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All About the World Wildlife Fund


The Ivory Trade and Other Efforts
ivory
2008 HowStuffWorks
The WWF is a major opponent of the ivory trade.

In 1990, WWF helped bring about an international moratorium on the ivory trade.

In 1992, WWF took part in pressuring governments to sign conventions on biodiversity and climate change at the United Nations Conference on Environment and Development the Earth Summit in Rio de Janeiro.

Today, WWF focuses its efforts on six global issues. They fall into three categories:

  • Three Biomes - WWF is working to conserve forests, freshwater ecosystems, and oceans and coasts, which contain the bulk of the world's biodiversity and provide the environmental goods and services upon which all life ultimately depends.
  • The Question of Species - WWF has identified a small number of flagship species whose conservation is of special concern.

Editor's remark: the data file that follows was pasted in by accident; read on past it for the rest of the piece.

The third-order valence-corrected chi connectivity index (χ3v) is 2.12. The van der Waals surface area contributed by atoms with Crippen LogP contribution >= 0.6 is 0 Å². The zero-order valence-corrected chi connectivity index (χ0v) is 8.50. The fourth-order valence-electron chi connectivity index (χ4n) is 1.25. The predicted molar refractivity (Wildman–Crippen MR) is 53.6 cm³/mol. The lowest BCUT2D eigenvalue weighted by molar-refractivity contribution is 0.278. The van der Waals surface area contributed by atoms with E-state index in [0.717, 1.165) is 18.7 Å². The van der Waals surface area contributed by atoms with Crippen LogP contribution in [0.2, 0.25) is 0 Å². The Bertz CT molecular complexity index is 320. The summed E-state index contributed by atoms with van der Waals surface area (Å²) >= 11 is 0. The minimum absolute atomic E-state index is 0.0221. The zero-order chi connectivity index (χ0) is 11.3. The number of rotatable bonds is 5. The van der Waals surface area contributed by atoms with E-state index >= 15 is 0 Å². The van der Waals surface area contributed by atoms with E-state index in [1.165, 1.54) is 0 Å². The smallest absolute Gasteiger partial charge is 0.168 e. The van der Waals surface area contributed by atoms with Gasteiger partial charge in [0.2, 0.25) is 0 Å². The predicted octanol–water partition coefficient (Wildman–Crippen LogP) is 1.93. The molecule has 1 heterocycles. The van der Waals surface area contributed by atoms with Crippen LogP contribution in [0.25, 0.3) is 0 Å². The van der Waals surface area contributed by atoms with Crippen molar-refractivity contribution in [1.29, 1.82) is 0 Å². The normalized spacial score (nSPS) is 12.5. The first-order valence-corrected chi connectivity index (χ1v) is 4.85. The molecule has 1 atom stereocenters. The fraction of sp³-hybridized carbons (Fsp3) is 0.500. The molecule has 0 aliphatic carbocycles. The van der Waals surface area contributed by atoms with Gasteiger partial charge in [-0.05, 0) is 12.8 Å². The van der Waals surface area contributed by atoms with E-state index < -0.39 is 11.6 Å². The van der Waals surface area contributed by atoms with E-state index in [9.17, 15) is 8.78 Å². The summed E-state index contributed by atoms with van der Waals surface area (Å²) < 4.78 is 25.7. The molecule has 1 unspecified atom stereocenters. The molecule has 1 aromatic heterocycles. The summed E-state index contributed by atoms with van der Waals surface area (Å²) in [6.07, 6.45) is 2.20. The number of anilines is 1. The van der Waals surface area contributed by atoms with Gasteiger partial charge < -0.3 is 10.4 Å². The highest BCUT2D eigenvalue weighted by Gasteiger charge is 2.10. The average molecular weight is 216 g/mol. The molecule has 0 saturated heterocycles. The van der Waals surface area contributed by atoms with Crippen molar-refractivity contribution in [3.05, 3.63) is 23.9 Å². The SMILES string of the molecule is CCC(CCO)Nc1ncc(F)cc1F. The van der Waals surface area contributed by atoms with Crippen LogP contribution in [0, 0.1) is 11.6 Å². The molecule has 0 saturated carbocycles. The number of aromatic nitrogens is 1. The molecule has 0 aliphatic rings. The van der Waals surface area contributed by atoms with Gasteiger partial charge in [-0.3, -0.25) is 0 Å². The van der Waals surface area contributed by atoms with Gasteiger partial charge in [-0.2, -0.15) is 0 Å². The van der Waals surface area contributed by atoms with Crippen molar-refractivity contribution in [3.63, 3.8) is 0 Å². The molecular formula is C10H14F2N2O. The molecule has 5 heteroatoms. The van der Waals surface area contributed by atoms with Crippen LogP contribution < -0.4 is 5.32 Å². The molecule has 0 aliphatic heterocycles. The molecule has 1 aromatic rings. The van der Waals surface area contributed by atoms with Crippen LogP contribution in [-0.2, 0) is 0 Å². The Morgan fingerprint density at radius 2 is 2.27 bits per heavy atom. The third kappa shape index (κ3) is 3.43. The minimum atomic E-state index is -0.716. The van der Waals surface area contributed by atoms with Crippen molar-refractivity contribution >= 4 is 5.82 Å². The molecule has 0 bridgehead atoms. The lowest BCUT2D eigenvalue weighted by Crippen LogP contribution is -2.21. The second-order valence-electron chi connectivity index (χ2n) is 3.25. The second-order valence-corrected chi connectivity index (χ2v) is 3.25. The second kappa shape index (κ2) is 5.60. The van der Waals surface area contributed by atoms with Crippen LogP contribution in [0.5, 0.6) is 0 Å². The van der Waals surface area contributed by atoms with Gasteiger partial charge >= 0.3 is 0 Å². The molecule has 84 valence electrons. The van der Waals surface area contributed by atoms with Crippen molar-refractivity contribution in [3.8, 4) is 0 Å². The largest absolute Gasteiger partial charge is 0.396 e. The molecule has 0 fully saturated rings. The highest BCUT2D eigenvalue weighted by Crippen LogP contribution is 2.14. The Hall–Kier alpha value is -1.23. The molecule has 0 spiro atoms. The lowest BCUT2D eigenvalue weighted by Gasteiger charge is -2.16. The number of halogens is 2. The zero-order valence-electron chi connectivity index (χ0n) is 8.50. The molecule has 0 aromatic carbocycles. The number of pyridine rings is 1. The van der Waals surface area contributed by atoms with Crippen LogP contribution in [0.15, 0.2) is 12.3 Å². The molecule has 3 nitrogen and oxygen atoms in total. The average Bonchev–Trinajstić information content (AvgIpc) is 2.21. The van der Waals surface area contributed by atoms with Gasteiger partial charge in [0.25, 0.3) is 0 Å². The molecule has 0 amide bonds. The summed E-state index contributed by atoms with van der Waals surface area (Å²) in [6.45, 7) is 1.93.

• Two Global Threats - WWF is working to address consequences resulting from the spread of toxic chemicals and the phenomenon of climate change.

For each of the six global issues, WWF has established a "Target Driven Programme" (TDP for short) that identifies actions needed to be taken by WWF to achieve its mission. TDPs recommend such strategies as the formation of partnerships, involvement in politics, or campaigning to the public.

At the same time, WWF has identified a list of priority ecoregions known as the Global 200 Ecoregions, constituting the most valuable and sometimes vulnerable areas of the world in terms of breadth of biodiversity and ecological processes. WWF is carrying out conservation efforts on a selected subset of the Global 200 and encourages others to take up the challenges of conserving the rest of the Global 200 ecoregions.

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